• rainereid August 16, 2013 at 8:43 pm #

      Thanks for sharing your thoughts Andrea. Campion was used as an example because it was ranked at number one and I know of its facilities first hand. I agree with you that students cannot be assessed based on mere math and English. I spoke to several factors that could impact students performance and admitted that I have also omitted others. Those others include a lack of vocational aspects in some schools versus others. Performance of any institution has to be holistic and that is why the five year plan of any school is important because this should account for expected level of growth my school and strategies to achieve this. Inadequate resources have always been a major problem among schools. I am not shooting the messenger but merely pointing out the ranking has short comings and do not adequately reflect the performance of schools.

  4. Celia Middleton August 16, 2013 at 7:24 pm #

    Student A – Child of a Nuclear family mother is an attorney, father a bank manger, both parents have masters degrees, there are four persons in the family. Student A has his/her own laptop with high speed internet connection, access to online encyclopedias. His/her parents spend money on 2 co-curricular activity of student’s a choice, there is a library in the house, student A has a set place to do home work in the house where student A can work undisturbed which is also separate from Student A’s bedroom. Student A’s parents are involved in Student A’s life buys all required resources for school and takes an interest in Student A’s academic performance. Student A attends School A ranked 1 – 10 of the ranking. Student A lives in a quiet middle class residential community.

    Student B – Child of an extended family, mother is a factory worker, biological father is overseas, Step-fathers vary from unemployed to hustling, neither parent has completed secondary education There are are on average 8 persons in Student B’s family depending on which step is in the picture. Student B is the second eldest and has the responsibility of looking after younger siblings and step siblings. There is no computer at the home and Student B has to go to local internet cafes to complete assignments and do research. the only library Student B has access to is the National one as the one at school has out-dated resources. Student B does not have the set texts for school as his/her parents could not afford to buy them during the summer months and when money became available during the year, the books were no longer in the book stores. At home Student B shares his/her room with four younger siblings and has to study via street light as there is no space to do school work as they all share the one bed in the room. Student B’s parents have no time to visit school, or know what is happening academically in Student B’s life. Student B cannot participate in any co-curricular activity as he/she is responsible for younger siblings who finish school earlier the Student B and his/her parents cannot afford after care. Student B ALSO attends School A. Student B lives in a low income mixed community little above a so called Garrison.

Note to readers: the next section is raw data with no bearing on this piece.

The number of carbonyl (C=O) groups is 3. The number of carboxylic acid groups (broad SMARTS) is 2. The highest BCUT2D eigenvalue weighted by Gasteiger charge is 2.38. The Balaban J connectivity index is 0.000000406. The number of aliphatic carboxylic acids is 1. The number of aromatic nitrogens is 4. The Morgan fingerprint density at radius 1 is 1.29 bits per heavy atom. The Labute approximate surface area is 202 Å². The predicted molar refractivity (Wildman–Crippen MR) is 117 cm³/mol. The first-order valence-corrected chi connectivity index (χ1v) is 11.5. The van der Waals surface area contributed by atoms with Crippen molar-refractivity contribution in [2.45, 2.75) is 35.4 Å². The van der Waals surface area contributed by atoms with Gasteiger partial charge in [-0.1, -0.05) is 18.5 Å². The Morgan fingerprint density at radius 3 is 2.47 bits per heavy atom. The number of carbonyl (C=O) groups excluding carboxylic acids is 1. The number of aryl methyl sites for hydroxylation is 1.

Compare student A and B … When comparing A and B there are many factors which are taken into account when their performance is compared so how can it be that schools are compared when the only thing they have in common is that the students sit the same external examination?

    • rainereid August 16, 2013 at 8:46 pm #

      thank you Celia for stopping by and sharing your thoughts. There are so many factors to take into consideration when doing an assessment because schools have nuances and we need to account for them.

  5. Sean August 17, 2013 at 12:03 am #